Grýla has thirteen children who are known as the “Jólasveinar” or “Yule men”. On the thirteen days before Christmas Day, Icelandic children leave a pair of shoes by the window. If they behaved nicely, the Jólasveinar would bring them presents. Those who were not as good as they should get a rotten potato. And what is worse! Maybe these Icelandic Christmas men will kidnap them and take them to Grýla for dinner. So kids, be good if you don’t want to end up being Grýla’s main course.
And here goes another dark story of the Icelandic Folklore. Drangey is a small island located off the coast of Skagafjörður, in the north of Iceland. In the past, it was the refuge of one of the most famous Vikings: Grettir Asmundarson “the strong”. Currently, it is an ideal place for bird watching.
According to legend, a man wanted to go to the island to hunt a few birds and collect eggs. As he stepped onto the island, he collapsed and died suddenly. Some say that a demon that inhabits the island was the one to blame. After several attempts to sanctify the islet, Iceland’s patron saint Gudmunder “The Good One” met with the devil, who told him that “even the evil needs a place to dwell.”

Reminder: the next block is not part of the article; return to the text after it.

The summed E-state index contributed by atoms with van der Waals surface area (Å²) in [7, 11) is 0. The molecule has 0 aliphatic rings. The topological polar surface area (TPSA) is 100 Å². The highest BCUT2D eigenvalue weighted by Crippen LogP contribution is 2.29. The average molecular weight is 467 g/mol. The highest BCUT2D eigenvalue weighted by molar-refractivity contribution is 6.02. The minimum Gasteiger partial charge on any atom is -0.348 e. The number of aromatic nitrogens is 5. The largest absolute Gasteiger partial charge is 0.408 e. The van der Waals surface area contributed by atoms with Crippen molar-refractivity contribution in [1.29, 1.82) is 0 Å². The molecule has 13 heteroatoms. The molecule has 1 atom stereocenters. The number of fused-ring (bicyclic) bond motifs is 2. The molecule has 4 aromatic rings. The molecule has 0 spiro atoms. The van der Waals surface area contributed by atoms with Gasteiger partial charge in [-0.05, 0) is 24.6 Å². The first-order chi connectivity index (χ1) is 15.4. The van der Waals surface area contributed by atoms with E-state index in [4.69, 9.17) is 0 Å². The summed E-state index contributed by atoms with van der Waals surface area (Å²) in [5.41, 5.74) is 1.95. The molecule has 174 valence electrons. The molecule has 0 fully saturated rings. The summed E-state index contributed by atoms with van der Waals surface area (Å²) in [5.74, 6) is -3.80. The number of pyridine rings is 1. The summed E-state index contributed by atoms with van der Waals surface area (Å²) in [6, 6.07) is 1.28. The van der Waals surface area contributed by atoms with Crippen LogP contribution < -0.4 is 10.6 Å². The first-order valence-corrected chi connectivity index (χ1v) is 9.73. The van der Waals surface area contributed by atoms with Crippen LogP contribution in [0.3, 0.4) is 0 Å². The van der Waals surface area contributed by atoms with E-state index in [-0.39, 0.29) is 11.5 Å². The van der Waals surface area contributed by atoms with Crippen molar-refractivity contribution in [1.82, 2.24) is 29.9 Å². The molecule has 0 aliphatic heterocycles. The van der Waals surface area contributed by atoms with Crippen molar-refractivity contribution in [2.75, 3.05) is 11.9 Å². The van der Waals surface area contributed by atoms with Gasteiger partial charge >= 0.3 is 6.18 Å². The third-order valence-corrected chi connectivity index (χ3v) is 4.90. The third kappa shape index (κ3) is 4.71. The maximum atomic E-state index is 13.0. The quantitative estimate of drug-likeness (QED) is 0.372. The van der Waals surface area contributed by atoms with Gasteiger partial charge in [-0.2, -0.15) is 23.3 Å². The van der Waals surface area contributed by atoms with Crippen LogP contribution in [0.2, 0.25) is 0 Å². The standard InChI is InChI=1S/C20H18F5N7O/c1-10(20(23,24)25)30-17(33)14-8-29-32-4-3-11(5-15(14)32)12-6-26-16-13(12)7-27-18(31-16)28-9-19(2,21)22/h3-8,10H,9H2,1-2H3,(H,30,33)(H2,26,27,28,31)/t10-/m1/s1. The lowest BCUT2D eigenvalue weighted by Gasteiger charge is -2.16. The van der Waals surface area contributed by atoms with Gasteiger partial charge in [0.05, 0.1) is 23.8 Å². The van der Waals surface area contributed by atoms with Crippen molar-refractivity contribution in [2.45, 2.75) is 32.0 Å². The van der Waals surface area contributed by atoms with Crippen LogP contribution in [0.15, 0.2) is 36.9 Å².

After that meeting, the saint assigned him a small piece of the island, close to a cliff. This cliff is called “the pagan cliff.” Currently, it is not used to hunt birds or collect eggs because, well, it is better to respect the boundaries of such a peculiar neighbor.
Rauðfeldar Canyon, Snæfellsnes Peninsula